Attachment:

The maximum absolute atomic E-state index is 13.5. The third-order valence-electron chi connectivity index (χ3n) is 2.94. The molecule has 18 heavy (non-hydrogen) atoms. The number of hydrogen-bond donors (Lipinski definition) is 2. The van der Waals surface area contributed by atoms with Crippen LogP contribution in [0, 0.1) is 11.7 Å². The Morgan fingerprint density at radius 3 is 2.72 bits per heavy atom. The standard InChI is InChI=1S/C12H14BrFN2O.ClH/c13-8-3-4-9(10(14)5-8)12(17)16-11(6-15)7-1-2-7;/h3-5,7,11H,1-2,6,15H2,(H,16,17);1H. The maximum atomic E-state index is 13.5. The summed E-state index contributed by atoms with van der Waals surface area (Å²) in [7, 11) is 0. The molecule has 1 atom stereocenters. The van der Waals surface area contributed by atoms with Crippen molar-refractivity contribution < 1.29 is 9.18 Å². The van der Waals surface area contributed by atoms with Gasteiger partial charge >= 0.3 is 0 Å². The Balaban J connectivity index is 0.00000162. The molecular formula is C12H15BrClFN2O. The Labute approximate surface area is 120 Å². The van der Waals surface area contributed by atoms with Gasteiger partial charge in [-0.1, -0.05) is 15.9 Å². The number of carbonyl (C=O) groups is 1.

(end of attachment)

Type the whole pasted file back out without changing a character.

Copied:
The maximum absolute atomic E-state index is 13.5. The third-order valence-electron chi connectivity index (χ3n) is 2.94. The molecule has 18 heavy (non-hydrogen) atoms. The number of hydrogen-bond donors (Lipinski definition) is 2. The van der Waals surface area contributed by atoms with Crippen LogP contribution in [0, 0.1) is 11.7 Å². The Morgan fingerprint density at radius 3 is 2.72 bits per heavy atom. The standard InChI is InChI=1S/C12H14BrFN2O.ClH/c13-8-3-4-9(10(14)5-8)12(17)16-11(6-15)7-1-2-7;/h3-5,7,11H,1-2,6,15H2,(H,16,17);1H. The maximum atomic E-state index is 13.5. The summed E-state index contributed by atoms with van der Waals surface area (Å²) in [7, 11) is 0. The molecule has 1 atom stereocenters. The van der Waals surface area contributed by atoms with Crippen molar-refractivity contribution < 1.29 is 9.18 Å². The van der Waals surface area contributed by atoms with Gasteiger partial charge >= 0.3 is 0 Å². The Balaban J connectivity index is 0.00000162. The molecular formula is C12H15BrClFN2O. The Labute approximate surface area is 120 Å². The van der Waals surface area contributed by atoms with Gasteiger partial charge in [-0.1, -0.05) is 15.9 Å². The number of carbonyl (C=O) groups is 1.